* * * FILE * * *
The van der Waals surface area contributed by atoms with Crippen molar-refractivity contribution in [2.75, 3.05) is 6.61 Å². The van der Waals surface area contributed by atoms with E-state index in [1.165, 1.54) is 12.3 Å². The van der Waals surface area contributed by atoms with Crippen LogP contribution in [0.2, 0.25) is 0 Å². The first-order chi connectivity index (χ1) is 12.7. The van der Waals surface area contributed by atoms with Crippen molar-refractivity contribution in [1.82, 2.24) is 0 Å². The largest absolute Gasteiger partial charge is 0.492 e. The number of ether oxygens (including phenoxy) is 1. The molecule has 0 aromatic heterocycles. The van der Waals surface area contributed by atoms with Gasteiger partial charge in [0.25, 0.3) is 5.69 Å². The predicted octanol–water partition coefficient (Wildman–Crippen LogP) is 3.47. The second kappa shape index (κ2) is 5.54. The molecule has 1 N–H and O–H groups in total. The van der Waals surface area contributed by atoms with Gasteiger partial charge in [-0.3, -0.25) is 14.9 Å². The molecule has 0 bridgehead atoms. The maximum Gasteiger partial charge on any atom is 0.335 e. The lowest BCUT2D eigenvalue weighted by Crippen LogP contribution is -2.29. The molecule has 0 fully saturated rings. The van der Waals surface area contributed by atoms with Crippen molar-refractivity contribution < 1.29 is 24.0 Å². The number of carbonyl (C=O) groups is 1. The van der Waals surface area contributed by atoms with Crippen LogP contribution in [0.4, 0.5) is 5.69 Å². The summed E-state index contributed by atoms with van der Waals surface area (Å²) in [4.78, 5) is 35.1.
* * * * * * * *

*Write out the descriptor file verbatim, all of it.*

The van der Waals surface area contributed by atoms with Crippen molar-refractivity contribution in [2.75, 3.05) is 6.61 Å². The van der Waals surface area contributed by atoms with E-state index in [1.165, 1.54) is 12.3 Å². The van der Waals surface area contributed by atoms with Crippen LogP contribution in [0.2, 0.25) is 0 Å². The first-order chi connectivity index (χ1) is 12.7. The van der Waals surface area contributed by atoms with Crippen molar-refractivity contribution in [1.82, 2.24) is 0 Å². The largest absolute Gasteiger partial charge is 0.492 e. The number of ether oxygens (including phenoxy) is 1. The molecule has 0 aromatic heterocycles. The van der Waals surface area contributed by atoms with Gasteiger partial charge in [0.25, 0.3) is 5.69 Å². The predicted octanol–water partition coefficient (Wildman–Crippen LogP) is 3.47. The second kappa shape index (κ2) is 5.54. The molecule has 1 N–H and O–H groups in total. The van der Waals surface area contributed by atoms with Gasteiger partial charge in [-0.3, -0.25) is 14.9 Å². The molecule has 0 bridgehead atoms. The maximum Gasteiger partial charge on any atom is 0.335 e. The lowest BCUT2D eigenvalue weighted by Crippen LogP contribution is -2.29. The molecule has 0 fully saturated rings. The van der Waals surface area contributed by atoms with Crippen molar-refractivity contribution < 1.29 is 24.0 Å². The number of carbonyl (C=O) groups is 1. The van der Waals surface area contributed by atoms with Crippen LogP contribution in [0.4, 0.5) is 5.69 Å². The summed E-state index contributed by atoms with van der Waals surface area (Å²) in [4.78, 5) is 35.1.